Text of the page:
Roger Toussaint

Louis Proyect lnp3 at
Fri Dec 13 11:16:40 MST 2002

NY Times, Dec. 13, 2002
Outspoken From Youth: Roger Ernest Toussaint

Roger Toussaint acknowledges that there are some uncanny parallels
between him and Mike Quill, the Irish-born union leader, sometimes
called "the leprechaun from hell," who tormented mayors and led a 12-day
transit strike in 1966.

Like Mr. Quill, Mr. Toussaint, the president of Transport Workers Union
Local 100, is an immigrant; he comes from Trinidad. Mr. Quill was the
seventh of eight children in a poor family; Mr. Toussaint was the
seventh of nine children in a poor family.

Like his predecessor, Mr. Toussaint (pronounced too-SONT) was a
political troublemaker back home; Mr. Quill fought with the Irish
Republican Army, and Mr. Toussaint was arrested as a teenager in
antigovernment protests. Like Mr. Quill, Mr. Toussaint developed a
reputation as one of the most militant union leaders of his time, known
for stirring speeches and for provoking politicians.


Looking back, Mr. Toussaint, 46, said his most formative years were as a
teenager battling the government of Trinidad and Tobago. Roger Ernest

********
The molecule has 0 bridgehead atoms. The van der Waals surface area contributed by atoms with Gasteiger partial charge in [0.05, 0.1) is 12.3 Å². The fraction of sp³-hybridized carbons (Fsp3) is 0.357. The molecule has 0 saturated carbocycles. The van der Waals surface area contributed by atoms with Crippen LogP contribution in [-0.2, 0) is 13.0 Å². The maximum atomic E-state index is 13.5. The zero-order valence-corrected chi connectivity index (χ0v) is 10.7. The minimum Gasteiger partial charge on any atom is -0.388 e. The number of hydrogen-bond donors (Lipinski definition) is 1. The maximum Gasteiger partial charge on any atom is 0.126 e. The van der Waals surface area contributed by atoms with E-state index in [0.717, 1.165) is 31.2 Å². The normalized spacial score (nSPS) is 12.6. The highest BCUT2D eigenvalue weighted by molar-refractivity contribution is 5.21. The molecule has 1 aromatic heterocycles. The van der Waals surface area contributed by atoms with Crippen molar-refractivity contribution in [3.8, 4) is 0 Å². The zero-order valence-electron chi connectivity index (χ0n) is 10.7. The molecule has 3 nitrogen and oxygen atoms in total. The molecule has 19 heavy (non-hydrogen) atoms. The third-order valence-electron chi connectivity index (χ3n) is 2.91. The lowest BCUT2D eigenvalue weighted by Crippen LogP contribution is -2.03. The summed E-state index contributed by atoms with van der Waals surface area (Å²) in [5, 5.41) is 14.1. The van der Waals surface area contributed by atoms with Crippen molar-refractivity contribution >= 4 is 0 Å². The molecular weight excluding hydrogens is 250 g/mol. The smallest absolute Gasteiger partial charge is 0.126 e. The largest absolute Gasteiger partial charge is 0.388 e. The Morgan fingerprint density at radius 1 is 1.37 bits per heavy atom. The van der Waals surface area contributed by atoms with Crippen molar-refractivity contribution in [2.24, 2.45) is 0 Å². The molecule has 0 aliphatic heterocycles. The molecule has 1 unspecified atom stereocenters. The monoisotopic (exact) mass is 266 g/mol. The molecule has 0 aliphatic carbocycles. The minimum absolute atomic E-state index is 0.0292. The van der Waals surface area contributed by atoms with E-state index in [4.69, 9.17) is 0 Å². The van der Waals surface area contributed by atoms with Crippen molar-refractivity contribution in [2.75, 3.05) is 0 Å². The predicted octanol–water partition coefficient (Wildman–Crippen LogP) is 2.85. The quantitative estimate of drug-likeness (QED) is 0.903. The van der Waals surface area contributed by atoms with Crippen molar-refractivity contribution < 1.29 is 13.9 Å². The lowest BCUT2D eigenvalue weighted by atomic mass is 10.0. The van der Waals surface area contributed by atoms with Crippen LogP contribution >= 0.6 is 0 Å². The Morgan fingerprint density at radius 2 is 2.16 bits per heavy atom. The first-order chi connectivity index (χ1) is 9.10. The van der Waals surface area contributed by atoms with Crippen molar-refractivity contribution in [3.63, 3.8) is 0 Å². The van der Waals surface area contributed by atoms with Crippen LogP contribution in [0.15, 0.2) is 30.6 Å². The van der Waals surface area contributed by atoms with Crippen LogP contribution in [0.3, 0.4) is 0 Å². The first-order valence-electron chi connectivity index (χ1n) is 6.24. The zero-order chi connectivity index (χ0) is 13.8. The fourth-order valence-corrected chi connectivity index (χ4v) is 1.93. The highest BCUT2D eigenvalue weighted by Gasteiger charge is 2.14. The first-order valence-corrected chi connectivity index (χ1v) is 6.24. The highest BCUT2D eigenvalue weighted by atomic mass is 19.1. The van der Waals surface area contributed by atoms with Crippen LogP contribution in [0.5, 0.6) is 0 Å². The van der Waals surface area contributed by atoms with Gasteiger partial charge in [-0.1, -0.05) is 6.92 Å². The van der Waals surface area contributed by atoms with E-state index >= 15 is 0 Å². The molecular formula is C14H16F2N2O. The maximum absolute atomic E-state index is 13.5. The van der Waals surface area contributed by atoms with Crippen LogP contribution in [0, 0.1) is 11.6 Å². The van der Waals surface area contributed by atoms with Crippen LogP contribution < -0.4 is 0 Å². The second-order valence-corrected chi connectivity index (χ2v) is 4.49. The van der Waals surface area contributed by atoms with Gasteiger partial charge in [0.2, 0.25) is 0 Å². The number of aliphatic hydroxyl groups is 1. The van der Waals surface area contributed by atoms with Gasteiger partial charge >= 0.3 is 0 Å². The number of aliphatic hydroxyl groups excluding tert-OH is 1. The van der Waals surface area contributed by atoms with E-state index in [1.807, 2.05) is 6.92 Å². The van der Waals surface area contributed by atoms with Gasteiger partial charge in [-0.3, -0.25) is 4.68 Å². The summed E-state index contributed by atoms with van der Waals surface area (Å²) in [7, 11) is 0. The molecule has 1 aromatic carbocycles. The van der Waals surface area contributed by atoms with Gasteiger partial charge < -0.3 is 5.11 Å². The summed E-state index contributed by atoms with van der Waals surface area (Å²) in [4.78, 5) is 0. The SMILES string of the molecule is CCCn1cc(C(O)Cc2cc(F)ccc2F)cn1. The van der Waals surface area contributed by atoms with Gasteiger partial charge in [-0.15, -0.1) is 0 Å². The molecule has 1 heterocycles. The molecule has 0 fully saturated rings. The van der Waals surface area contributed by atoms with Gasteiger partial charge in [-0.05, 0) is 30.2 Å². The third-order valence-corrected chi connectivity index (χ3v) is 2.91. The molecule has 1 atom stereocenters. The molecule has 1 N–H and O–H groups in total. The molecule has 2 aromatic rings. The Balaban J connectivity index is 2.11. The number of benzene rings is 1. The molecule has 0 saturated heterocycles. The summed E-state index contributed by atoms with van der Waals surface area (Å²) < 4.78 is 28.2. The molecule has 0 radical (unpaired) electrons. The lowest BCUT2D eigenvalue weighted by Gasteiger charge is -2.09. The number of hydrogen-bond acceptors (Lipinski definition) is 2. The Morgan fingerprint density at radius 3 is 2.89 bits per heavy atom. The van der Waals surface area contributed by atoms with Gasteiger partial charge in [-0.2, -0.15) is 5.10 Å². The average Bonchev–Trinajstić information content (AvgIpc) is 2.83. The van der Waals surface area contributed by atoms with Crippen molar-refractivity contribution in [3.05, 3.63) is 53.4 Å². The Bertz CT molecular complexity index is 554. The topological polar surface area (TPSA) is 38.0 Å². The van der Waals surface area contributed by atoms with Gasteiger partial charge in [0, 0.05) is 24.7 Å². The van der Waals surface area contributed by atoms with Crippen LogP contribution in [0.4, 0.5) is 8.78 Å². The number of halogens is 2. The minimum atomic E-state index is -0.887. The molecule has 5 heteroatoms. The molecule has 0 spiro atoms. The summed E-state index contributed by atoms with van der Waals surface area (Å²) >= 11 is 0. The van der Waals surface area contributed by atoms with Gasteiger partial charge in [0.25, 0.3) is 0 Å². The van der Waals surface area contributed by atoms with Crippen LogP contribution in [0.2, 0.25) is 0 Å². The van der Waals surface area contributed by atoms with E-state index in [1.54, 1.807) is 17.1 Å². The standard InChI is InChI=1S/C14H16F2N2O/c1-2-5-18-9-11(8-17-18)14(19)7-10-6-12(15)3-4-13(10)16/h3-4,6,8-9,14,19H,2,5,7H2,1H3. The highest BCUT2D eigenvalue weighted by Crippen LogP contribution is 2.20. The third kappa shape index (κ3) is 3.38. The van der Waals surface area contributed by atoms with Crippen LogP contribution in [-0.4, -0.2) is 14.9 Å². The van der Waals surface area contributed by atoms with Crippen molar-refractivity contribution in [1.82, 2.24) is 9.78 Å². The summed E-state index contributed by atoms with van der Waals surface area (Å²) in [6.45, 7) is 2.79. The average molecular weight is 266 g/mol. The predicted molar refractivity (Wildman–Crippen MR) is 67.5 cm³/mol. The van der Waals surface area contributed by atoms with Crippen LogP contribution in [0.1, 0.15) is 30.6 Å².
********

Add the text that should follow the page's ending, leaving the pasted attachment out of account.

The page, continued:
Toussaint was born in 1956 and the country gained its independence from
Britain in 1962. In its early stages the government retained "the
vestiges of colonialism," favoring the rich and short-changing the poor.

He became involved in a movement of students and workers protesting,
among other things, government efforts to raise education costs, which
hit the poor the hardest. At 17, he was expelled from his elite high
school after being arrested for painting a slogan, "Free Education Means
Free Books," on the school's walls.

"That whole period politicized the young population and the students,
that generation, myself included," Mr. Toussaint said. "That created a
sort of social consciousness. That is really what I'm a product of."



The Marxism list:

PLEASE clip all extraneous text before replying to a message.

More information about the Marxism mailing list